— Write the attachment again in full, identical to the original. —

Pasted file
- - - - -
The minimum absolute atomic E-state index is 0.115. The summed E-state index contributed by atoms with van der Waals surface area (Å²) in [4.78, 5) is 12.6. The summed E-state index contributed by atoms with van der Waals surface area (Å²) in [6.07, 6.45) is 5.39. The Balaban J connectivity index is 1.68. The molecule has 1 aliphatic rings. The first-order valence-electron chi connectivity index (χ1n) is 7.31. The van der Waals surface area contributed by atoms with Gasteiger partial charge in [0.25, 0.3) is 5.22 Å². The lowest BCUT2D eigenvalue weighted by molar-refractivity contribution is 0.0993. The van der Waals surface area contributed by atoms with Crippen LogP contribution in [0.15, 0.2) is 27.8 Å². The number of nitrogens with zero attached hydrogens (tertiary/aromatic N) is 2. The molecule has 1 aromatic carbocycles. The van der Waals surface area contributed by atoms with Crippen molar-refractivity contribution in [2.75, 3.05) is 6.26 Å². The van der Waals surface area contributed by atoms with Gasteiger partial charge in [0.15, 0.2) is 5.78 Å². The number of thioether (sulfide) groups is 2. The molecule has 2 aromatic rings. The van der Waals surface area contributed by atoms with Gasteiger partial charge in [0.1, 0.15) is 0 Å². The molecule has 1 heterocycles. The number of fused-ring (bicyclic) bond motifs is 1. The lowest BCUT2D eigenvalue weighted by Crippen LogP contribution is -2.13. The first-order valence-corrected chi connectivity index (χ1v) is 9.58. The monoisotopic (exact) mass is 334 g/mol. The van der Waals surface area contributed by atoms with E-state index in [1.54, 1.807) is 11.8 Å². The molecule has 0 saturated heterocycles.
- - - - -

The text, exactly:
The minimum absolute atomic E-state index is 0.115. The summed E-state index contributed by atoms with van der Waals surface area (Å²) in [4.78, 5) is 12.6. The summed E-state index contributed by atoms with van der Waals surface area (Å²) in [6.07, 6.45) is 5.39. The Balaban J connectivity index is 1.68. The molecule has 1 aliphatic rings. The first-order valence-electron chi connectivity index (χ1n) is 7.31. The van der Waals surface area contributed by atoms with Gasteiger partial charge in [0.25, 0.3) is 5.22 Å². The lowest BCUT2D eigenvalue weighted by molar-refractivity contribution is 0.0993. The van der Waals surface area contributed by atoms with Crippen LogP contribution in [0.15, 0.2) is 27.8 Å². The number of nitrogens with zero attached hydrogens (tertiary/aromatic N) is 2. The molecule has 1 aromatic carbocycles. The van der Waals surface area contributed by atoms with Crippen molar-refractivity contribution in [2.75, 3.05) is 6.26 Å². The van der Waals surface area contributed by atoms with Gasteiger partial charge in [0.15, 0.2) is 5.78 Å². The number of thioether (sulfide) groups is 2. The molecule has 2 aromatic rings. The van der Waals surface area contributed by atoms with Gasteiger partial charge in [0.1, 0.15) is 0 Å². The molecule has 1 heterocycles. The number of fused-ring (bicyclic) bond motifs is 1. The lowest BCUT2D eigenvalue weighted by Crippen LogP contribution is -2.13. The first-order valence-corrected chi connectivity index (χ1v) is 9.58. The monoisotopic (exact) mass is 334 g/mol. The van der Waals surface area contributed by atoms with E-state index in [1.54, 1.807) is 11.8 Å². The molecule has 0 saturated heterocycles.